“Trump must hold all 24 states carried by Mitt Romney in 2012 and add Ohio and Florida to the tally. A loss in Florida, Ohio or in increasingly competitive North Carolina – which Romney carried by just 2.2 percentage points over President Barack Obama – would hand Clinton the presidency”” [US News].
UPDATE “Why the Whole Trump-Clinton Election Could Probably Just Be Held in Pennsylvania” [New York Times]. This is a very interesting article, well worth a read. It caught my eye because Pennsylvania is also part of the shipping story, with new warehousing and infrastructure. So I’d be interested in what our Pennsylvania readers think. Another tidbit: “Voters in mid-September do not swing between Clinton and Trump (my colleagues and I have dubbed that The Mythical Swing Voter), but between undecided and/or third-party support and Clinton or Trump. So the larger that pool, the larger the potential swing.” And one more: “Voting is a major cost for many Americans with hourly wage jobs.” So I could have filed this under Class Warfare.
“The Republican establishment doesn’t trust Trump. But they need him, and are in the process of supplying the efficient field organization he’s never shown any interest in building” [Bloomberg]. ” The charge of racism, in particular, seems to hurt respectable white people’s feelings. And so Trump went to Flint… Trump’s visit—and much of his speech last night—was merely an extended exercise in virtue signaling aimed at reassuring Republican women and working-class whites that, as Omarosa Manigault, the Apprentice veteran who now serves as ‘senior advisor for African-American outreach,’ told the crowd, “my boss may not be politically correct,” but he is not a racist.”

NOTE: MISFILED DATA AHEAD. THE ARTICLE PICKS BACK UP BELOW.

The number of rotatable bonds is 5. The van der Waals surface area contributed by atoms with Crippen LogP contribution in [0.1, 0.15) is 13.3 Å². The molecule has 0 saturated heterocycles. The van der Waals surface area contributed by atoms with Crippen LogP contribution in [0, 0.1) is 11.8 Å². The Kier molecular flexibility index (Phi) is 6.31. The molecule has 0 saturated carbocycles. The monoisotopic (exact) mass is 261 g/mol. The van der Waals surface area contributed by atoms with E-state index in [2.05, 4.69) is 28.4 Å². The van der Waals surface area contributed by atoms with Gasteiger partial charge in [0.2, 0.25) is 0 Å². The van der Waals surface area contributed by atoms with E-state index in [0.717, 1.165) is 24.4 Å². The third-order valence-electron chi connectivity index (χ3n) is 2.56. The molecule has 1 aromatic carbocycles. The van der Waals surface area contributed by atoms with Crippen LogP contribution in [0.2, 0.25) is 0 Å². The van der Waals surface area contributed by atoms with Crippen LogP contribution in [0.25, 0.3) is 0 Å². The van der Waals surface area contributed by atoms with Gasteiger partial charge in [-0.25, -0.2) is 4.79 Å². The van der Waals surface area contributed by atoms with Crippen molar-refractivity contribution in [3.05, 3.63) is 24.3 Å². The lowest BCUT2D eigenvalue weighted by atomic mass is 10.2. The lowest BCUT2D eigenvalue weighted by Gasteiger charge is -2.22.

“The Trump supporters who volunteered to write for Maclean’s this week are collegians and golden agers, whites and non-whites, retirees and working people. One studies bioterrorism; one teaches Grade 7. They hail from locales as variegated as Boynton Beach, Mayfield Heights, Wichita Falls, and Punxsutawney” [MacCleans]. MacCleans is Canada’s Time. Not sure how the volunteers were chosen (“(One of them is this writer’s first cousin.”)
UPDATE “Clinton and Trump’s demographic tug of war” (handy charts) [WaPo]. I knew before I looked at this they wouldn’t slice by income.
UPDATE “The Despair Election” [The American Conservative]. Quoting Michael Hanby, a Catholic philosopher: “hat we have in this election is fundamentally a contest between two forms of despair: Hillary represents despair in the form of cynicism and resignation, as evidenced by the fact that neither she, nor her surrogates, nor even her flacks in the press really pretend to believe in what she is selling. There is obvious cynicism within Trumpism as well; his supporters, on those rare occasions when he makes sense, seem to know that he is lying to them. But Trump represents despair in the form of anger and desperation, the willingness to embrace a strongman and a charlatan in the (false) hopes of regaining some kind of control over ‘the system’, whatever it is (which is a fascinating question, by the way.) Both are absolutely awful, indeed unthinkable, albeit in different ways, and yet this is what liberal order has come to.”